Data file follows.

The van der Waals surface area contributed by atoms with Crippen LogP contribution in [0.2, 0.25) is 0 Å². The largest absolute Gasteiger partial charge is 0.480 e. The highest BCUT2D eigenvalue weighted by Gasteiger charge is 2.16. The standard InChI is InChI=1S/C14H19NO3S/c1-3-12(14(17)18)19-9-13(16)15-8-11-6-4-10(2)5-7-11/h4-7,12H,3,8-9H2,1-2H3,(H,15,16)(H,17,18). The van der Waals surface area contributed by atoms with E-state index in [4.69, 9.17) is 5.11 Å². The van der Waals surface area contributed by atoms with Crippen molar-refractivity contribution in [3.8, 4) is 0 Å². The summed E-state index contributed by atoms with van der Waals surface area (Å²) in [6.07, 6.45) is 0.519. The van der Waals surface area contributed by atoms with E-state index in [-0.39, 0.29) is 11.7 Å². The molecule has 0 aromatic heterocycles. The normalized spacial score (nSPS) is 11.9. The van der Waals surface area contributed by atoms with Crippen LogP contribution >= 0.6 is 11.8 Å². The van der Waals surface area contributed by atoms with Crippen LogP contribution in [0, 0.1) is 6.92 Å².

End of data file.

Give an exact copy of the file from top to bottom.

The van der Waals surface area contributed by atoms with Crippen LogP contribution in [0.2, 0.25) is 0 Å². The largest absolute Gasteiger partial charge is 0.480 e. The highest BCUT2D eigenvalue weighted by Gasteiger charge is 2.16. The standard InChI is InChI=1S/C14H19NO3S/c1-3-12(14(17)18)19-9-13(16)15-8-11-6-4-10(2)5-7-11/h4-7,12H,3,8-9H2,1-2H3,(H,15,16)(H,17,18). The van der Waals surface area contributed by atoms with E-state index in [4.69, 9.17) is 5.11 Å². The van der Waals surface area contributed by atoms with Crippen molar-refractivity contribution in [3.8, 4) is 0 Å². The summed E-state index contributed by atoms with van der Waals surface area (Å²) in [6.07, 6.45) is 0.519. The van der Waals surface area contributed by atoms with E-state index in [-0.39, 0.29) is 11.7 Å². The molecule has 0 aromatic heterocycles. The normalized spacial score (nSPS) is 11.9. The van der Waals surface area contributed by atoms with Crippen LogP contribution >= 0.6 is 11.8 Å². The van der Waals surface area contributed by atoms with Crippen LogP contribution in [0, 0.1) is 6.92 Å².